Silencing of proinflammatory NF-κB and inhibition of herpes simplex virus (HSV) replication by ultrasmall gold nanoparticles (2 nm) conjugated with small-interfering RNA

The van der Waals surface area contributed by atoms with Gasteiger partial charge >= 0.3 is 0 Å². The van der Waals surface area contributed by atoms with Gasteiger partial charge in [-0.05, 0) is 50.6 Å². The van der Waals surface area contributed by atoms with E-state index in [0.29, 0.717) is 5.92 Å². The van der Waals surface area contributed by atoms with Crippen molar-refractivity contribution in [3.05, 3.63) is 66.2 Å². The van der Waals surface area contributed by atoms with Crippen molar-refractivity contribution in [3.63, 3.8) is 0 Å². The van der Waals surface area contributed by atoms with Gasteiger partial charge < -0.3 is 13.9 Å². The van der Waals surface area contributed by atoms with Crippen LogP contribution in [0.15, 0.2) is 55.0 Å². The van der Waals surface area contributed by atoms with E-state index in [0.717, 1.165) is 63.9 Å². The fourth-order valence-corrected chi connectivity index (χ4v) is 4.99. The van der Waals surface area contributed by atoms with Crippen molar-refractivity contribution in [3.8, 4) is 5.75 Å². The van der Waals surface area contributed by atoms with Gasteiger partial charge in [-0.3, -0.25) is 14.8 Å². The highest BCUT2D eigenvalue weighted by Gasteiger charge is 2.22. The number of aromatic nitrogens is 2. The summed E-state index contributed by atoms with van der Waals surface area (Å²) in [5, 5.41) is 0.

Azide-terminated ultrasmall gold nanoparticles (2 nm gold core) were covalently functionalized with alkyne-terminated small-interfering siRNA duplexes by copper-catalyzed azide–alkyne cycloaddition (CuAAC; click chemistry). The nanoparticle core was visualized by transmission electron microscopy. The number of attached siRNA molecules per nanoparticle was determined by a combination of atomic absorption spectroscopy (AAS; for gold) and UV-Vis spectroscopy (for siRNA). Each nanoparticle carried between 6 and 10 siRNA duplex molecules which corresponds to a weight ratio of siRNA to gold of about 2.2 : 1. Different kinds of siRNA were conjugated to the nanoparticles, depending on the gene to be silenced. In general, the nanoparticles were readily taken up by cells and highly efficient in gene silencing, in contrast to free siRNA. This was demonstrated in HeLa-eGFP cells (silencing of eGFP) and in LPS-stimulated macrophages (silencing of NF-κB). Furthermore, we demonstrated that nanoparticles carrying antiviral siRNA potently inhibited the replication of Herpes simplex virus 2 (HSV-2) in vitro. This highlights the strong potential of siRNA-functionalized ultrasmall gold nanoparticles in a broad spectrum of applications, including gene silencing and treatment of viral infections, combined with a minimal dose of gold.